Not that I have access to any source code to verify this hypothesis, but there is likely an undisclosed command to do that. Unfortunately then someone could use the second drive to make copies of program material (aka video piracy), which would violently upset the legal copyright holders and content distributors. And the 1 TB capacity of the basic drive be a capacity issue.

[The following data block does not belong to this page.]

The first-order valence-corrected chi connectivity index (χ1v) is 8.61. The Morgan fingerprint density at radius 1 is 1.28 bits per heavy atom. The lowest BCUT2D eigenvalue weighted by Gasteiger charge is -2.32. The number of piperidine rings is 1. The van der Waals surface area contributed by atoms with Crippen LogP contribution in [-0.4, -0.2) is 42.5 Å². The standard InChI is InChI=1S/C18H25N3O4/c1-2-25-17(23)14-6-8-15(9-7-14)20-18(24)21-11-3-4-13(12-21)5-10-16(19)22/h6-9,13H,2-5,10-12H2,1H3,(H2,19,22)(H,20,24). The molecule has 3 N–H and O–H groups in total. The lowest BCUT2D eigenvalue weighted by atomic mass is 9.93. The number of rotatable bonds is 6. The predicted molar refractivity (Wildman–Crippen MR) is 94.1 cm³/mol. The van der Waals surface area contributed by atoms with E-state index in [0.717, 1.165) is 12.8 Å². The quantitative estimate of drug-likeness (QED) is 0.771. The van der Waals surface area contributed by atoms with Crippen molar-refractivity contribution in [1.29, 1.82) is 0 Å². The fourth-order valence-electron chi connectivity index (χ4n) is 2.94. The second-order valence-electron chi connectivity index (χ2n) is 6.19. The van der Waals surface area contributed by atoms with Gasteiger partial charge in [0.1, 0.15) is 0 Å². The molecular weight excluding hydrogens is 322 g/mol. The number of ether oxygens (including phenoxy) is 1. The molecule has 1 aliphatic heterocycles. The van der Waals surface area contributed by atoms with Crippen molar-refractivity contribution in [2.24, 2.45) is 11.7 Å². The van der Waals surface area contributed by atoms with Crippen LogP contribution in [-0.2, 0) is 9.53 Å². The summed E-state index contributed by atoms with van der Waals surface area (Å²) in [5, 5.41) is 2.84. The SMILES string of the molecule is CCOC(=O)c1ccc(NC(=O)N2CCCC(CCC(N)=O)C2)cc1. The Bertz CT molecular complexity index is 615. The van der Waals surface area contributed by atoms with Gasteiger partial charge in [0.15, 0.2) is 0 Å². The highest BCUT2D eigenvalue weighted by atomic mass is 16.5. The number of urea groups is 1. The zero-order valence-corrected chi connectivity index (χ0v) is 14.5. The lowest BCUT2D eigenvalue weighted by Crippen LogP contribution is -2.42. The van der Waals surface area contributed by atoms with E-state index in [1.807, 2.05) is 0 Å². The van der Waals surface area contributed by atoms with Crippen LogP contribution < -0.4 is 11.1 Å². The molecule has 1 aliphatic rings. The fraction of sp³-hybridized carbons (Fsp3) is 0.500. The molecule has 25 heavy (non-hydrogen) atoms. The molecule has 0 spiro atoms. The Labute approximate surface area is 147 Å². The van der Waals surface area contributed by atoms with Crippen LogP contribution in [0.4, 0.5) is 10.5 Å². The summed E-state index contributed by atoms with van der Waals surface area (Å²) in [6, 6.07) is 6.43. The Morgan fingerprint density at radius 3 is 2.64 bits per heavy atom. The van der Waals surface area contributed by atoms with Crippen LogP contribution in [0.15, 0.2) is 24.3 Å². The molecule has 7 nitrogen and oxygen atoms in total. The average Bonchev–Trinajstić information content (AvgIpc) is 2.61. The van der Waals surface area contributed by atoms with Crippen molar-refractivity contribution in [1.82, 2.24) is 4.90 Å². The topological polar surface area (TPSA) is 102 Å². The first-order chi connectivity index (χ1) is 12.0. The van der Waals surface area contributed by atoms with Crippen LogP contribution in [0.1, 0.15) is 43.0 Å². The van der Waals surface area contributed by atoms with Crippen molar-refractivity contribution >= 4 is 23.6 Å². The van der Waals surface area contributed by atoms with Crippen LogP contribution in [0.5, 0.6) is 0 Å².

Are recordings made in a format that can be read by Windows, Apple, or Linux Operating Systems? When I last had the portable hard drive connected to the Scientific Atlanta Cable Box, the files could not be read by an ordinary computer. Files were not .avi or .mp4 or anything I'm familiar with that can be read elsewhere. I would think Arris would do the same thing as Scientific Atlanta did several years ago, so that piracy would be virtually impossible without massive effort. Of course, i know that there are guys and gals out there who are capable of taking whatever file is on the Arris Hard Drive and converting it to something that could be read, but, i suppose, those folks are very few, and I doubt they would spend the time doing that as the programs I would record are easily found on Pirate sites already. I cannot see any actual advantage to record in order to pirate. It's a bogus issue.